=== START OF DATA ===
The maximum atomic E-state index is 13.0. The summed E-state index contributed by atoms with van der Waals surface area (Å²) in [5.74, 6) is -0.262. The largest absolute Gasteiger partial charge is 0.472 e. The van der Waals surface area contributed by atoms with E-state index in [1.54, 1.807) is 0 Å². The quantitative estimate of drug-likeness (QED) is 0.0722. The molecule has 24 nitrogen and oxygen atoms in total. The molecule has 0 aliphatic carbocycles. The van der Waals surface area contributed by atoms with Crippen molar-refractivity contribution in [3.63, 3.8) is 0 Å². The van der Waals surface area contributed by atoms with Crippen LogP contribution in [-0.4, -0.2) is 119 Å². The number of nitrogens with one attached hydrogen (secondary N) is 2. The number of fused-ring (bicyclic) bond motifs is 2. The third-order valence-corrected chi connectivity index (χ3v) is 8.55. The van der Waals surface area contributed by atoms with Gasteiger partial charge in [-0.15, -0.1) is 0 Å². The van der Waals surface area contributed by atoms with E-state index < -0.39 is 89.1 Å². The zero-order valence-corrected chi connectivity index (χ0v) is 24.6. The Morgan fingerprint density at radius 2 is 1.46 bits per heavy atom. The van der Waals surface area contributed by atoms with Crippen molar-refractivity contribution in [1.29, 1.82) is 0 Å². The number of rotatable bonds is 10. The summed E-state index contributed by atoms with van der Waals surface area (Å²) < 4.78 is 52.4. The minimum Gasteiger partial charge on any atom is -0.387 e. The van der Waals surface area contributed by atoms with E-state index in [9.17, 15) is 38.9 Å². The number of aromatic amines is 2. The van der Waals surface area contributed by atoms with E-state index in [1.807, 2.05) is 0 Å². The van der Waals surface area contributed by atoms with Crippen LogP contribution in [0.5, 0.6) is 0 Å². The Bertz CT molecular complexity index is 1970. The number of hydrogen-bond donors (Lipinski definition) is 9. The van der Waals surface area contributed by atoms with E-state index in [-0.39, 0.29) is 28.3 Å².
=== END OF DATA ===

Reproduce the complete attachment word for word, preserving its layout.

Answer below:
The maximum atomic E-state index is 13.0. The summed E-state index contributed by atoms with van der Waals surface area (Å²) in [5.74, 6) is -0.262. The largest absolute Gasteiger partial charge is 0.472 e. The van der Waals surface area contributed by atoms with E-state index in [1.54, 1.807) is 0 Å². The quantitative estimate of drug-likeness (QED) is 0.0722. The molecule has 24 nitrogen and oxygen atoms in total. The molecule has 0 aliphatic carbocycles. The van der Waals surface area contributed by atoms with Crippen molar-refractivity contribution in [3.63, 3.8) is 0 Å². The van der Waals surface area contributed by atoms with Crippen LogP contribution in [-0.4, -0.2) is 119 Å². The number of nitrogens with one attached hydrogen (secondary N) is 2. The number of fused-ring (bicyclic) bond motifs is 2. The third-order valence-corrected chi connectivity index (χ3v) is 8.55. The van der Waals surface area contributed by atoms with Gasteiger partial charge in [-0.15, -0.1) is 0 Å². The van der Waals surface area contributed by atoms with E-state index < -0.39 is 89.1 Å². The zero-order valence-corrected chi connectivity index (χ0v) is 24.6. The Morgan fingerprint density at radius 2 is 1.46 bits per heavy atom. The van der Waals surface area contributed by atoms with Crippen molar-refractivity contribution in [1.29, 1.82) is 0 Å². The number of rotatable bonds is 10. The summed E-state index contributed by atoms with van der Waals surface area (Å²) < 4.78 is 52.4. The minimum Gasteiger partial charge on any atom is -0.387 e. The van der Waals surface area contributed by atoms with E-state index in [9.17, 15) is 38.9 Å². The number of aromatic amines is 2. The van der Waals surface area contributed by atoms with E-state index in [1.807, 2.05) is 0 Å². The van der Waals surface area contributed by atoms with Crippen LogP contribution in [0.5, 0.6) is 0 Å². The Bertz CT molecular complexity index is 1970. The number of hydrogen-bond donors (Lipinski definition) is 9. The van der Waals surface area contributed by atoms with E-state index in [-0.39, 0.29) is 28.3 Å².